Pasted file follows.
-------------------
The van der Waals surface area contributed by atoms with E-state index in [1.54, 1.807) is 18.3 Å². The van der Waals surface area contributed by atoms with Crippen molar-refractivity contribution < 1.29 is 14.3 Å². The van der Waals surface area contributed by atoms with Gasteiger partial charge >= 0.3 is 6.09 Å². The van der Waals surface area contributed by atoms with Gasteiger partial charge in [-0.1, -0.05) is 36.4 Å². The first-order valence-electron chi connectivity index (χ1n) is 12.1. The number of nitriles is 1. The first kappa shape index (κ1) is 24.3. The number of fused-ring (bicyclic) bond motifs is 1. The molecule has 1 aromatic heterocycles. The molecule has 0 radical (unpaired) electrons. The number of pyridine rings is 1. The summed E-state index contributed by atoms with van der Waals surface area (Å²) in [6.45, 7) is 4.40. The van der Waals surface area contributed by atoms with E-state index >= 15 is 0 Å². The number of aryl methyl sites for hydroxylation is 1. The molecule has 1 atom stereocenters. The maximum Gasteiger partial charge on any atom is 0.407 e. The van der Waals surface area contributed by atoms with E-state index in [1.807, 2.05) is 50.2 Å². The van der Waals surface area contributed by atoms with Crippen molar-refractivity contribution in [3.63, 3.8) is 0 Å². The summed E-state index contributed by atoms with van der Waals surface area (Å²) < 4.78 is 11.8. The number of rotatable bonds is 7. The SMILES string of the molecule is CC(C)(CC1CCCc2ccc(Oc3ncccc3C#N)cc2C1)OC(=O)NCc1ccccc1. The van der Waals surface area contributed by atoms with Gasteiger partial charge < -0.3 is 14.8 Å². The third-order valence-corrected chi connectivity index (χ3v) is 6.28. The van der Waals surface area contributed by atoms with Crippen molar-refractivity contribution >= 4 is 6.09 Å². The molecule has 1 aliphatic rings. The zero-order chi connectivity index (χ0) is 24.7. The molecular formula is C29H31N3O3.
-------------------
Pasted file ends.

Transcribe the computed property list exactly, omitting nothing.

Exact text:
The van der Waals surface area contributed by atoms with E-state index in [1.54, 1.807) is 18.3 Å². The van der Waals surface area contributed by atoms with Crippen molar-refractivity contribution < 1.29 is 14.3 Å². The van der Waals surface area contributed by atoms with Gasteiger partial charge >= 0.3 is 6.09 Å². The van der Waals surface area contributed by atoms with Gasteiger partial charge in [-0.1, -0.05) is 36.4 Å². The first-order valence-electron chi connectivity index (χ1n) is 12.1. The number of nitriles is 1. The first kappa shape index (κ1) is 24.3. The number of fused-ring (bicyclic) bond motifs is 1. The molecule has 1 aromatic heterocycles. The molecule has 0 radical (unpaired) electrons. The number of pyridine rings is 1. The summed E-state index contributed by atoms with van der Waals surface area (Å²) in [6.45, 7) is 4.40. The van der Waals surface area contributed by atoms with E-state index >= 15 is 0 Å². The number of aryl methyl sites for hydroxylation is 1. The molecule has 1 atom stereocenters. The maximum Gasteiger partial charge on any atom is 0.407 e. The van der Waals surface area contributed by atoms with E-state index in [1.807, 2.05) is 50.2 Å². The van der Waals surface area contributed by atoms with Crippen molar-refractivity contribution in [3.63, 3.8) is 0 Å². The summed E-state index contributed by atoms with van der Waals surface area (Å²) < 4.78 is 11.8. The number of rotatable bonds is 7. The SMILES string of the molecule is CC(C)(CC1CCCc2ccc(Oc3ncccc3C#N)cc2C1)OC(=O)NCc1ccccc1. The van der Waals surface area contributed by atoms with Gasteiger partial charge < -0.3 is 14.8 Å². The third-order valence-corrected chi connectivity index (χ3v) is 6.28. The van der Waals surface area contributed by atoms with Crippen molar-refractivity contribution >= 4 is 6.09 Å². The molecule has 1 aliphatic rings. The zero-order chi connectivity index (χ0) is 24.7. The molecular formula is C29H31N3O3.